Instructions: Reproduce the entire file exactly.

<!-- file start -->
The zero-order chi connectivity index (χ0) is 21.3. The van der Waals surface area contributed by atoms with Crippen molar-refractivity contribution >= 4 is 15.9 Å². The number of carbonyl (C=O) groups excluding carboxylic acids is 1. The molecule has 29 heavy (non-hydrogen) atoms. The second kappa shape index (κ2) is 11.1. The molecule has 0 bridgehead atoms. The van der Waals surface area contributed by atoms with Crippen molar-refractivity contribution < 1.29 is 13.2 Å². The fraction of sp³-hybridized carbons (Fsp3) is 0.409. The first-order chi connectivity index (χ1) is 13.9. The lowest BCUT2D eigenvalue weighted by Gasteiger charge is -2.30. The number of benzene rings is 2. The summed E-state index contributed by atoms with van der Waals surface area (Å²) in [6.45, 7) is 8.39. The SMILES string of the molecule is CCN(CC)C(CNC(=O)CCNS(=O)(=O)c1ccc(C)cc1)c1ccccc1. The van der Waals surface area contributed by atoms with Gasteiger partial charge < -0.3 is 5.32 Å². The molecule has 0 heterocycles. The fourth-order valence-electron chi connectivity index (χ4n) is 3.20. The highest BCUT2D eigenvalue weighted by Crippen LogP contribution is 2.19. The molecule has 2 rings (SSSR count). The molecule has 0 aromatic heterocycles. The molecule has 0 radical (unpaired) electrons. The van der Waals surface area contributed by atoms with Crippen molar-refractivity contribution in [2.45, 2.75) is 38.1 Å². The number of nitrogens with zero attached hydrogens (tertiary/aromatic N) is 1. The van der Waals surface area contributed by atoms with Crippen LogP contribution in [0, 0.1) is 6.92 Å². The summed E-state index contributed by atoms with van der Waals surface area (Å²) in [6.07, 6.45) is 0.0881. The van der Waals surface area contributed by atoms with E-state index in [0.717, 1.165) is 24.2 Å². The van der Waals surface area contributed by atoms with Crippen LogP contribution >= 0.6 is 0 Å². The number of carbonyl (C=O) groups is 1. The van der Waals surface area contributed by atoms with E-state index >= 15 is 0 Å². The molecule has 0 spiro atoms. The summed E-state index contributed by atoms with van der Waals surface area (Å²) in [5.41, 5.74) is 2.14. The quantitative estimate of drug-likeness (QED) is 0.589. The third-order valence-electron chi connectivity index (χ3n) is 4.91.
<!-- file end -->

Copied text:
The zero-order chi connectivity index (χ0) is 21.3. The van der Waals surface area contributed by atoms with Crippen molar-refractivity contribution >= 4 is 15.9 Å². The number of carbonyl (C=O) groups excluding carboxylic acids is 1. The molecule has 29 heavy (non-hydrogen) atoms. The second kappa shape index (κ2) is 11.1. The molecule has 0 bridgehead atoms. The van der Waals surface area contributed by atoms with Crippen molar-refractivity contribution < 1.29 is 13.2 Å². The fraction of sp³-hybridized carbons (Fsp3) is 0.409. The first-order chi connectivity index (χ1) is 13.9. The lowest BCUT2D eigenvalue weighted by Gasteiger charge is -2.30. The number of benzene rings is 2. The summed E-state index contributed by atoms with van der Waals surface area (Å²) in [6.45, 7) is 8.39. The SMILES string of the molecule is CCN(CC)C(CNC(=O)CCNS(=O)(=O)c1ccc(C)cc1)c1ccccc1. The van der Waals surface area contributed by atoms with Gasteiger partial charge < -0.3 is 5.32 Å². The molecule has 0 heterocycles. The fourth-order valence-electron chi connectivity index (χ4n) is 3.20. The highest BCUT2D eigenvalue weighted by Crippen LogP contribution is 2.19. The molecule has 2 rings (SSSR count). The molecule has 0 aromatic heterocycles. The molecule has 0 radical (unpaired) electrons. The van der Waals surface area contributed by atoms with Crippen molar-refractivity contribution in [2.45, 2.75) is 38.1 Å². The number of nitrogens with zero attached hydrogens (tertiary/aromatic N) is 1. The van der Waals surface area contributed by atoms with Crippen LogP contribution in [0, 0.1) is 6.92 Å². The summed E-state index contributed by atoms with van der Waals surface area (Å²) in [6.07, 6.45) is 0.0881. The van der Waals surface area contributed by atoms with E-state index in [0.717, 1.165) is 24.2 Å². The van der Waals surface area contributed by atoms with Crippen LogP contribution >= 0.6 is 0 Å². The number of carbonyl (C=O) groups is 1. The van der Waals surface area contributed by atoms with E-state index >= 15 is 0 Å². The molecule has 0 spiro atoms. The summed E-state index contributed by atoms with van der Waals surface area (Å²) in [5.41, 5.74) is 2.14. The quantitative estimate of drug-likeness (QED) is 0.589. The third-order valence-electron chi connectivity index (χ3n) is 4.91.